I’m creating this thread with the hopes of sparking a discussion regarding how differences between the DAG/GISel should be addressed when writing TableGen patterns.
I have encountered multiple GlobalISel pattern-matching difficulties in the past few weeks, and the latest occurrence is in D132483.
In essence, the typical scenario is that a pattern that we try to match is straightforward in the DAG, but more intricate/varied in gMIR. Those differences can be very difficult - or even impossible - to cleanly express in TableGen.
This thread is a bit of a continuation of a previous thread started by @jayfoad: globalisel: cross-bank constant propagation? - #5 by jayfoad
I’m a fairly new contributor to GISel, I still have much to learn. Take everything I wrote here with a pinch of salt.
The above diff tries to improve generation of the
V_BFI_B32 instruction in the AMDGPU backend when GlobalISel is being used. Take the following pattern, for example:
def : AMDGPUPat < (DivergentBinFrag<xor> i32:$z, (and i32:$x, (xor i32:$y, i32:$z))), (V_BFI_B32_e64 VSrc_b32:$x, VSrc_b32:$y, VSrc_b32:$z) >;
This simple pattern can sometimes fail to match due to copies between register banks, which are common the the AMDGPU backend (they’re always inserted to transforrm between VGPR/SGPR). Thus, the following gMIR cannot match the pattern above:
%4:sgpr(s32) = G_XOR %1:sgpr, %2:sgpr %7:vgpr(s32) = COPY %4:sgpr(s32) ; COPY prevents pattern matching %5:vgpr(s32) = G_AND %0:vgpr, %7:vgpr %6:vgpr(s32) = G_XOR %2:sgpr, %5:vgpr
As far as I know, there is no way to tell TableGen to ignore COPY instructions currently. Thus, we need to get rid of the copy (which the diff tries to do, but we quickly run into other - more complex - issues), or perform instruction selection in C++ (which is annoying).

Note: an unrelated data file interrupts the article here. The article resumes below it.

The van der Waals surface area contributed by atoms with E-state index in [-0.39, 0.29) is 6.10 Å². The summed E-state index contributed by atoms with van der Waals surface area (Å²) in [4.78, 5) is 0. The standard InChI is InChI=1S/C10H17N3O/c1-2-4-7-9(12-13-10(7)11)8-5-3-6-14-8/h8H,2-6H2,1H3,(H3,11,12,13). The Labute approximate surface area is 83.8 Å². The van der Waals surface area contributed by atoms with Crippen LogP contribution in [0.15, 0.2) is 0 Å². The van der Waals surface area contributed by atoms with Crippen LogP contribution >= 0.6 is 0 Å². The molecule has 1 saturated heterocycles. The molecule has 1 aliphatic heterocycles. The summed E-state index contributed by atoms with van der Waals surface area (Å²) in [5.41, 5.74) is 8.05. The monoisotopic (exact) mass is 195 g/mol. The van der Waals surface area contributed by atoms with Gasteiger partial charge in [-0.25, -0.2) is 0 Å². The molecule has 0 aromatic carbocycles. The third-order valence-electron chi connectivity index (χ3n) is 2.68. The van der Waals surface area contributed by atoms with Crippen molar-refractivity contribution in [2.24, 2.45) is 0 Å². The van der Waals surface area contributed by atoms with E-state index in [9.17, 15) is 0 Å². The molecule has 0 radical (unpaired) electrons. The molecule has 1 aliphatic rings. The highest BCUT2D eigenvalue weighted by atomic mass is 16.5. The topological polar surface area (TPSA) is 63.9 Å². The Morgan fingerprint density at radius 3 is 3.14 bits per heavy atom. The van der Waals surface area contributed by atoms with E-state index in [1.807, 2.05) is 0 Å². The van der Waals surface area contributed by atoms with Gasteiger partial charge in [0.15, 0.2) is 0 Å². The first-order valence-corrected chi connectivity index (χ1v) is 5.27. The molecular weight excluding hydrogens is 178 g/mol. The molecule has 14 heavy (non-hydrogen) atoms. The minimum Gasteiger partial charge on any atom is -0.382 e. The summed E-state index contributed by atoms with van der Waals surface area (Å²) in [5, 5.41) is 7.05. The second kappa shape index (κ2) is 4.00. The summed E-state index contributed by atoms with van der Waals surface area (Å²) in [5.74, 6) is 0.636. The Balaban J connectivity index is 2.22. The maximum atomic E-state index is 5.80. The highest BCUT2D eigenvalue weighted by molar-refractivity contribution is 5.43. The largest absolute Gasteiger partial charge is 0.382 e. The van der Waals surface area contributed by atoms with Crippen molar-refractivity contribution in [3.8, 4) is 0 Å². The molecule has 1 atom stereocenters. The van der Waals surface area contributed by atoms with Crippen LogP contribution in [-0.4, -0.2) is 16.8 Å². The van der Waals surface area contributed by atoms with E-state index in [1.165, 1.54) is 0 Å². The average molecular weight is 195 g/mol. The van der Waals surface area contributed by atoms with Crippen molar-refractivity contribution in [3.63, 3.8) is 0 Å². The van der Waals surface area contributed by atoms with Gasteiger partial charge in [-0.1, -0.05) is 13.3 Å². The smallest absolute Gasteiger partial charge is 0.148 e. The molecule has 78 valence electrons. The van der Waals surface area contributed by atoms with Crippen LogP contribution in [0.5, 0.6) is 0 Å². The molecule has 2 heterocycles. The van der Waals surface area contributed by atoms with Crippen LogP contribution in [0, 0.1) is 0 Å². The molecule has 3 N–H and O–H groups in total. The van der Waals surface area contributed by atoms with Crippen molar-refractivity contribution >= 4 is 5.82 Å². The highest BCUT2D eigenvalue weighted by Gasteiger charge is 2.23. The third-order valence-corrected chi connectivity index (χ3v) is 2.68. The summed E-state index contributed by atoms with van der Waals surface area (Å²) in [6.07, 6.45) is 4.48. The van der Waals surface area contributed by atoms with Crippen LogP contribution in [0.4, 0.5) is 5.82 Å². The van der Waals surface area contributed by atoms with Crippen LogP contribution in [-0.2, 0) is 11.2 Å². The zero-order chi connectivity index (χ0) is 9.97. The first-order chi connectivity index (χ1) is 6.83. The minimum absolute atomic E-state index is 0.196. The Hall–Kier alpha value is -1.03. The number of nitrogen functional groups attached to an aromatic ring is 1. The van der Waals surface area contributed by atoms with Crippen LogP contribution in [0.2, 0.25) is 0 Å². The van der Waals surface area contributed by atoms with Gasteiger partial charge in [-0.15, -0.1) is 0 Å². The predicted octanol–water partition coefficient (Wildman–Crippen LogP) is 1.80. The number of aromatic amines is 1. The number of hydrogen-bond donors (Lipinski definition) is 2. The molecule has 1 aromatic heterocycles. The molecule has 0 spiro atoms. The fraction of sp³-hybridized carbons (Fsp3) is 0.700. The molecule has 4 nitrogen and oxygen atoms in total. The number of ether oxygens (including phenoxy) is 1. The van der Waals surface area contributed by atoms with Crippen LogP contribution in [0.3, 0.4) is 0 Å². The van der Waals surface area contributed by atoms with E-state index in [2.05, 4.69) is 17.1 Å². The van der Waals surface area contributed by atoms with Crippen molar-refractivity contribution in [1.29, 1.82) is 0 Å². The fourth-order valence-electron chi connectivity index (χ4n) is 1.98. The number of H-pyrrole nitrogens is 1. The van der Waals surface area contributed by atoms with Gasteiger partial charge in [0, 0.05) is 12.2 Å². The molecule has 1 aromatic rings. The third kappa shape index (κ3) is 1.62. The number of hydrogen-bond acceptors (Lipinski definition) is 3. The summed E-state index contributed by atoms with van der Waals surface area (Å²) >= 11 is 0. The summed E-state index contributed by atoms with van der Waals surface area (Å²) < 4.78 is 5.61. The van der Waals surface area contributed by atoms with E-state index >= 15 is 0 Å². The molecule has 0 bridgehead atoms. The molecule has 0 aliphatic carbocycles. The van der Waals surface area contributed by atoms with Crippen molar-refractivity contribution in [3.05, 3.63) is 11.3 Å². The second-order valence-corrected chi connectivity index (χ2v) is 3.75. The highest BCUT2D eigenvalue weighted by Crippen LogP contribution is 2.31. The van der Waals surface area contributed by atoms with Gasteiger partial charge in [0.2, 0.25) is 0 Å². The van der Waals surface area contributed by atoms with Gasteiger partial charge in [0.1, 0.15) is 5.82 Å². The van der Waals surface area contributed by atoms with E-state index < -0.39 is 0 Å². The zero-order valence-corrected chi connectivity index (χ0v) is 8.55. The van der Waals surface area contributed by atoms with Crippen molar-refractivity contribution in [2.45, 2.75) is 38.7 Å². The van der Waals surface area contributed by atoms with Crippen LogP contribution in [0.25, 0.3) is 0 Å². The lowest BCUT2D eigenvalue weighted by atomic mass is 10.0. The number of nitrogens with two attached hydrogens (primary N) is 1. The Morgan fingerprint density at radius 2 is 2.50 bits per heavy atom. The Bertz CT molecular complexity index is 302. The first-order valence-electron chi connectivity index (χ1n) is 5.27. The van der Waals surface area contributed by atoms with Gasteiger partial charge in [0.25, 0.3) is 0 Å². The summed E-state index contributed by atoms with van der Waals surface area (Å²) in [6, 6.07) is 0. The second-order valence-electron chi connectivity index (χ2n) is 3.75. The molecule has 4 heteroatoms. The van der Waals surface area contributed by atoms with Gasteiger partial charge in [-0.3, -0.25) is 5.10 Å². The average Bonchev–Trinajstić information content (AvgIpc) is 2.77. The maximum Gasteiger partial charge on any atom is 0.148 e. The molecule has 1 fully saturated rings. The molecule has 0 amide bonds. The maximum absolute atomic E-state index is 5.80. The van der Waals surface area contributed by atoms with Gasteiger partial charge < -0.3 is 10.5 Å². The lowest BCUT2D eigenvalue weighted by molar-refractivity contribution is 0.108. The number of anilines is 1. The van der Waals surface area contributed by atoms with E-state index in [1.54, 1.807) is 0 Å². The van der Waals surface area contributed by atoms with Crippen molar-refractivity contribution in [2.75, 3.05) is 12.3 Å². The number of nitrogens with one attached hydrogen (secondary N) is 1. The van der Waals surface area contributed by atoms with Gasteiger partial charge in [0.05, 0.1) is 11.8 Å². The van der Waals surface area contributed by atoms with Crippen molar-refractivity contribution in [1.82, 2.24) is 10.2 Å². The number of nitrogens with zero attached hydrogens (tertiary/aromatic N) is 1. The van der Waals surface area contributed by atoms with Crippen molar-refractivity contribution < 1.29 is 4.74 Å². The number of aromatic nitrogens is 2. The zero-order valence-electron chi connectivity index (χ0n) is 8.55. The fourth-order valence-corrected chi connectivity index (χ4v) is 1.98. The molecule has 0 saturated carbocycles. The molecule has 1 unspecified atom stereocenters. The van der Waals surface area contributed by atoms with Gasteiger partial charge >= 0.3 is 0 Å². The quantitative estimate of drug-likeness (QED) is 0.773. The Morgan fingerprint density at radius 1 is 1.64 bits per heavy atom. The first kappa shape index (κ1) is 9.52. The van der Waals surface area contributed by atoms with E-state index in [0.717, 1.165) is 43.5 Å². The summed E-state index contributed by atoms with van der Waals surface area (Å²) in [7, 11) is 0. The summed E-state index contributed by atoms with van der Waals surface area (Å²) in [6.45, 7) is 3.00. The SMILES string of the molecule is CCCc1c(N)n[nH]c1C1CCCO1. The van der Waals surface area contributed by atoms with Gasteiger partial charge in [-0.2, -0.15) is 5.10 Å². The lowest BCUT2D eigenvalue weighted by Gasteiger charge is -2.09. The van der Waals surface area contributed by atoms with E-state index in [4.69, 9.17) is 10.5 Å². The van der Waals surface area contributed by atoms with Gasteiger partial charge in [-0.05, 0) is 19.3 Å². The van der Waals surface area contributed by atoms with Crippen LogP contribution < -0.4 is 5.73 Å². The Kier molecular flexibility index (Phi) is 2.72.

A while ago, @jayfoad started a patch to introduce a dummy DAG operator that can be used to tell TableGen that a copy may be present in gMIR. There was a lot of discussion about it but it never landed.
Personally, I don’t think this is the right approach. It seems innocent enough to add a
maybe_copy operation in every affected pattern. It reminds me a bit of using
null in programming language design: it starts small, but it quickly finds its way everywhere. Much like you’d check for
null values every other line in some language, I fear that we’ll find ourselves adding
maybe_copy every other operation in patterns.
Another option would be to consistently ignore cross registerbank copies in GISel when checking opcodes. e.g.
COPY, but the expected opcode is not
COPY, it checks if it’s a cross-registerbank copy. If it is, it looks past it to try and find the correct instruction.
COPYwould only be considered as cross-registerbank if the input/output type is strictly equal, and the only difference between the input/output VReg is the register bank being different.
This would immediately solve the problem, and I think short-term it would have less adverse effects. There’s a few concerns with this but I believe they could be addressed rather easily.
The biggest concern for me is if we want to disable this behavior in some cases, e.g. a pattern shouldn’t match if the operand is a copy. I think we could solve this by adding a special operator (e.g.
direct, for instance) to express that copies are undesired for a given instruction’s operands.
// could match even if there's a COPY between the adds. (add $x, (add $y, $z) // cannot match if there's a COPY between the adds (add $x, (nocopy (add $y, $z))
This has the same drawbacks as
maybe_copy, but I think it would be used less often and thus would be less of an issue.
How do you think we should move forward with those issues? Are any of the proposed solution acceptable at this time? Is there a better solution I’m missing?
Thanks a lot!